Meet our marathoners!

Meet our marathoners!

  Published to Your Stories on Aug 23, 2018

Matthew Bowman aka The Marathon Man (ambassador and Mind over Marathon support)

I started in 2014 when I went for a run and didn’t make it a mile, sat on a wall and cried at what I’d become. The day after I went out and ran the mile and haven’t stopped since. 9 marathons including a Chicago Qualifying time of 3:23:53 being my personal best, 1 ultra-marathon (53.5 miles in a day), so many half marathons/10ks I have lost count however since the day of my unsuccessful mile I have now run 4173 miles…

My granddad who was/is my hero died in the hospice after a battle with Cancer. His final days were spent being treated with respect and dignity, as were we as a family. I vowed to help make one families experience like ours through helping to raise funds through my own pain of completing challenges. 

I am aiming to run the 6 world major Marathons London (Which I’ve applied for 5 times unsuccessfully) Berlin (Ran in 2017) New York, Boston, Chicago (Qualified for the 2019 race) and Tokyo. My final marathon will be the Great Wall of China marathon once all the world majors have been completed. Me and my hospice vest have ran in places from Bolton to New York, from Bridgend to The Maldives…where ever I go it comes with me!! #vestontour

My training has been intense and since I started I’ve only really had at most 3 weeks without running. Training gives me a focus and a goal so when one race has been run the next one kicks in. 2019 sees a slight deviation from the usual marathon training as I will be training for my first (and only) Ironman UK IN Bolton whilst still training for marathons in Manchester, Chicago and hopefully London

For as long as I can I will, for those who would love to but can’t I will…I will race to make a difference #teamboltonhospice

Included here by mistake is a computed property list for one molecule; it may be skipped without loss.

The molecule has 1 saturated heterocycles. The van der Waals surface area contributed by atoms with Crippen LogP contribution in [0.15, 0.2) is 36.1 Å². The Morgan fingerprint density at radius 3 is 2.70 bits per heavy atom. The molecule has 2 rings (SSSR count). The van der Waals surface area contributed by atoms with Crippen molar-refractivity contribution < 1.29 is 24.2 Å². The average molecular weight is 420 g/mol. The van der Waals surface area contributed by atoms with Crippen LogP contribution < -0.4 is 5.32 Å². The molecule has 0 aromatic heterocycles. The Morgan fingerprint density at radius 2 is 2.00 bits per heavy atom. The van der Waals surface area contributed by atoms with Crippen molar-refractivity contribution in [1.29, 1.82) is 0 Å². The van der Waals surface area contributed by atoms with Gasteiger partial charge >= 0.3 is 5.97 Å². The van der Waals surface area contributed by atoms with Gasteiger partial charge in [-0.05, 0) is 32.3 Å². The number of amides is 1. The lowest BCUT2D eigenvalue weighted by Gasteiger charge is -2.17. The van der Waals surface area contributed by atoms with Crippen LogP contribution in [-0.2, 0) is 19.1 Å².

Helen Calderbank - about 2 years of trying to ‘run’ round the block with very little success.

As a volunteer on the ward, I see the dedication of all staff, from admin, housekeeping through to medical staff and the difference it makes to the patients and their families. I have known neighbours, friends relatives and colleagues pass through the doors too, so know how the care is appreciated! Whilst in Giles House I see the passion of fundraisers who come in for events and personal challenges, in memory of loved ones. I get to see what the hospice means to these people. I meet some remarkable people  and love hearing their stories, it's always an interesting morning. I also get a behind the scenes view of just how much goes into fundraising events and the effort put in by the fundraising department!

( I've no fun fact!) but I would advise people to look for any local running groups to join if they have always wanted to run, it's a great way to motivate yourself.

I can't lie…. training is not easy! However, here I am, doing 13 mile runs, when at Christmas I was struggling with 13 minutes! Just as you feel confident with one time / distance you move on, so it feels like it never gets easier! But, progress was fast at first, which was a lovely morale boost. Michelle M training plans are amazing!! And as a newbie I have learnt a lot, I didn't know what a ‘long’ run day was at first!! I do now!

I've discovered a whole new running world out there, in magazines, social media and feel proud to have joined in! I just needed a goal, focus to kickstart my journey, and MOM was it!

I'm hoping this is the start of a new ‘running’ me from now on!

Hayley Cooper - running in my Grandad's memory

I decided to do the York Marathon for Bolton Hospice as they looked after my Grandad for respite and end of life care. They provided an exceptional, caring service for both my Grandad and his family. They made us feel welcome, comforted and was always laughing and joking with Grandad. Unfortunately my Grandad, Harry Longsden, passed away on the 16.02.16.